Ideally, the unit’s twin 50mm audio drivers would be front-facing, as they are in almost every other portable Bluetooth unit we’ve tested—the Deck speaker we reviewed today is an anomaly in that regard. Sync by 50 instead mounts them on the sides, a decision that increases the apparent stereo separation past the unit’s 8” edges, but reduces the drivers’ perceived treble. This also leaves the front of the unit completely plain except for a tiny microphone hole. On the similarly bland back are a three-position switch for power and Bluetooth pairing, an auxiliary input, and a micro-USB port for charging. SMS Audio also includes a zippered nylon carrying case, polishing cloth, 3.5mm audio cable, and micro-USB charging cable, all of which look and feel nice, but there’s no wall charger in the package. Battery life is rated at 12 hours for music, 15 hours for speakerphone mode, or 800 hours of standby time; the real-world numbers will vary based on whether you turn Sync up to its nearly small room-filling peak.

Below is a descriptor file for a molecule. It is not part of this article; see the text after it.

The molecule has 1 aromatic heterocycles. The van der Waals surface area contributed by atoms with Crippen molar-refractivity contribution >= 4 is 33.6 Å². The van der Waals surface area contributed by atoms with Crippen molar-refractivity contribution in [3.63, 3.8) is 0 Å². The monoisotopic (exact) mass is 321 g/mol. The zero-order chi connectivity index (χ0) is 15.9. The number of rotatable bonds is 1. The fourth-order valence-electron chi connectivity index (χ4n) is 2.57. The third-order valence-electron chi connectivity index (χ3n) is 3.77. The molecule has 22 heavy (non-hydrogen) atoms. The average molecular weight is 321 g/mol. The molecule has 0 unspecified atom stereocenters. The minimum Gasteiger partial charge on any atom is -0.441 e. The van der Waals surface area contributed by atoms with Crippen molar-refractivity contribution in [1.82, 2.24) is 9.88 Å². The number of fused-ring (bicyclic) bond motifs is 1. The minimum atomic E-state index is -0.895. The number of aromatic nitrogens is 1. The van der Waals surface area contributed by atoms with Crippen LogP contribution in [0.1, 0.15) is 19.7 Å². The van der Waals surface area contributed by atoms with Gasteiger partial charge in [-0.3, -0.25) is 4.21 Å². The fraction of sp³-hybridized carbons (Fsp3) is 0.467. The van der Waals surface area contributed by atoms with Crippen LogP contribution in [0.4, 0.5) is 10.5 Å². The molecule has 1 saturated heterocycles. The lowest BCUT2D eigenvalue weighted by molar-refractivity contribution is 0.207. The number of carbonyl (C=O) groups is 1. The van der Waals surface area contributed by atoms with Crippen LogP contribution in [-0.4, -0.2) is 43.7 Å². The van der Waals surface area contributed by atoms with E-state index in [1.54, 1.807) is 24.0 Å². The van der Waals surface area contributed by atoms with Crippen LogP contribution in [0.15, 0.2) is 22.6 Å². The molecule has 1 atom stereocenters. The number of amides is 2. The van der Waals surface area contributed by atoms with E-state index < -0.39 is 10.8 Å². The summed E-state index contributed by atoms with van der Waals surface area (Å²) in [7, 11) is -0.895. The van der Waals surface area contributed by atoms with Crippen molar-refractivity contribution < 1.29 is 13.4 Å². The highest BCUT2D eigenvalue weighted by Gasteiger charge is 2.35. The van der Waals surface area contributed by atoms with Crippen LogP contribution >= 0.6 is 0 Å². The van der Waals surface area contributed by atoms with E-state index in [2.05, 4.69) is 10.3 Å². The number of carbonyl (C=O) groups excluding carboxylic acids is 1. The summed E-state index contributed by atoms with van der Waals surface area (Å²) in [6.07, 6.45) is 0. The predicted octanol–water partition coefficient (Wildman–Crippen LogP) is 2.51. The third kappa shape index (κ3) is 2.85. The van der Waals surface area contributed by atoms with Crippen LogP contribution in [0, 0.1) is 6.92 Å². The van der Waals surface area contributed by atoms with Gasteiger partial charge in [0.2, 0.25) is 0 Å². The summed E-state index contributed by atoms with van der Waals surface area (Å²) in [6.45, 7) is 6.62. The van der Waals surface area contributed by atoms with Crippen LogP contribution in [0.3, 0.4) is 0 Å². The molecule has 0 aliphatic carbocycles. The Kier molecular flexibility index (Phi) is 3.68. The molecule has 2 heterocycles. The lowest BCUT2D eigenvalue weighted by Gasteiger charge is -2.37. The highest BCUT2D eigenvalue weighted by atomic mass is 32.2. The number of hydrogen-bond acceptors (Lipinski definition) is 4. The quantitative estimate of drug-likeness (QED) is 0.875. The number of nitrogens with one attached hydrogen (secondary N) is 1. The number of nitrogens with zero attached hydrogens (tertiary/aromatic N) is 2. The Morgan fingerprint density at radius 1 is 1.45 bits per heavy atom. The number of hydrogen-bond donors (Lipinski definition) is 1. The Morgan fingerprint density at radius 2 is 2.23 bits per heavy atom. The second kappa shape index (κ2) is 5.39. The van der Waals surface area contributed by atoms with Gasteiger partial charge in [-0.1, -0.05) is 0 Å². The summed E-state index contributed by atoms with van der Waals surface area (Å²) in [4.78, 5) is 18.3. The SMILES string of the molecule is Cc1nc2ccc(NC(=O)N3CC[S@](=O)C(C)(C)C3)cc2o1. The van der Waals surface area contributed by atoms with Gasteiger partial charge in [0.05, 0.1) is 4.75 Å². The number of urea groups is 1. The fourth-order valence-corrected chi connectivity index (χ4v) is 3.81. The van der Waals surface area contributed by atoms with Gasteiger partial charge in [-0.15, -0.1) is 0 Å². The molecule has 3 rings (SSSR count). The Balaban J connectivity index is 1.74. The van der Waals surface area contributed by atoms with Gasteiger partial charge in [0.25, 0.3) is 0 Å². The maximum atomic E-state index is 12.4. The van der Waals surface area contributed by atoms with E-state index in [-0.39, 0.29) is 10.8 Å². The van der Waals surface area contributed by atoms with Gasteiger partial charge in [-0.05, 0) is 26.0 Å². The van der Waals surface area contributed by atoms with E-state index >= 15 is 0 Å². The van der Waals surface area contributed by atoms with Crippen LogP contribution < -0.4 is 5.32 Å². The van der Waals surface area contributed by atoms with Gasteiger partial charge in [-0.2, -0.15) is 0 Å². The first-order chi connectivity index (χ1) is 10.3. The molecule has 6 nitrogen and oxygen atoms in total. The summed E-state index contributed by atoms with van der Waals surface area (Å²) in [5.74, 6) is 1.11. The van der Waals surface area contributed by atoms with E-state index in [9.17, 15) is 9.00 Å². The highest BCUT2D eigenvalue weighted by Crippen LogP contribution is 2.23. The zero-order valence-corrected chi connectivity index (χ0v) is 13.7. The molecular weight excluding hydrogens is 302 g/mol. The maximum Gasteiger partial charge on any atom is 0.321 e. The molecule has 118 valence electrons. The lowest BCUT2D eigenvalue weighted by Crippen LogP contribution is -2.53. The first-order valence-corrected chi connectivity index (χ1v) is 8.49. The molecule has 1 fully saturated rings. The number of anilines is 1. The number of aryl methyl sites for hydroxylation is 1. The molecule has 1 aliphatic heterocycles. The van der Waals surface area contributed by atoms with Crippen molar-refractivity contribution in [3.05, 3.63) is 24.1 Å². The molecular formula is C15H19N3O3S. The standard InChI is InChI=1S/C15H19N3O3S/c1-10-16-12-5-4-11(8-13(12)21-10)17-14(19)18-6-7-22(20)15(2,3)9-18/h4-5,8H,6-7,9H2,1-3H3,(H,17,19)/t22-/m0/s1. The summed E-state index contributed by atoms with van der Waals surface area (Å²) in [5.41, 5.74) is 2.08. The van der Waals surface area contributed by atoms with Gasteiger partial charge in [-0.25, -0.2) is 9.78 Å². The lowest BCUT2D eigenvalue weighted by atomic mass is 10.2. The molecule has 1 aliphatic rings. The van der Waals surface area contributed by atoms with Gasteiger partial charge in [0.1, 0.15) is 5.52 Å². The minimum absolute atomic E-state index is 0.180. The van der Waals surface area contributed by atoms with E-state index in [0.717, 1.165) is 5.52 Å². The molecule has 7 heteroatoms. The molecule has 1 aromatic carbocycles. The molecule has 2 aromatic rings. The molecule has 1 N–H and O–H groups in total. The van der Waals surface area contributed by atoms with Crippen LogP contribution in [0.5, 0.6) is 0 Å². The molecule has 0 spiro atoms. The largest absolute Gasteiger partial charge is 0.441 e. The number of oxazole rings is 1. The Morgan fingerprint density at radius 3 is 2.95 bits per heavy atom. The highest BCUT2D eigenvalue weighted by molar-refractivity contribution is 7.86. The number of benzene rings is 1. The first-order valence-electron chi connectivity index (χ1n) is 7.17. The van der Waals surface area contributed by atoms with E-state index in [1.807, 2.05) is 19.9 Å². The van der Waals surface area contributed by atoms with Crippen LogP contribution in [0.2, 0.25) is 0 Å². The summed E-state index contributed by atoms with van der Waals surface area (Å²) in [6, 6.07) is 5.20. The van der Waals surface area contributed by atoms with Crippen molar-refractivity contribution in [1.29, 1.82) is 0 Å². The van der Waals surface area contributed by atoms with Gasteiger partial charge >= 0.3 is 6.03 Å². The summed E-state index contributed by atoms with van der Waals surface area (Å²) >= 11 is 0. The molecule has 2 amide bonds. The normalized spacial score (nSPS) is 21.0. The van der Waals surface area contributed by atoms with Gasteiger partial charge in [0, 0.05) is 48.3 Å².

Sonically, Sync by 50 is a hard speaker to describe efficiently, mostly because its collection of 3D effects are so unusual and tend to introduce additional distortion into the audio. It’s largely noticeable in the bass and mid-bass, but also sometimes as a sizzle throughout other parts in songs. When you find the right 3D setting for a given song, you’ll be able to hear what sounds like a pleasantly dynamic, warm rendition of something you’ve heard before, or some interesting reverberations that enhance something in a novel way, but with the wrong setting, you’ll think that part of the audio is missing or being oddly processed in an echo chamber. We constantly found ourselves trying to just get back to the unenhanced standard setting—something that isn’t easy to do, since you cycle through the five settings one-by-one, waiting for two beeps to tell you the cycle is over. When you reach neutral, you’ll notice that your music suddenly sounds really flat and uninspired by comparison with the 3D modes, but spatialization shouldn’t work that way: the best speakers are tuned to sound their best without forcing the user to do anything at all, and we couldn’t get excited about having to keep playing with Sync’s button just to make each track sound ideal.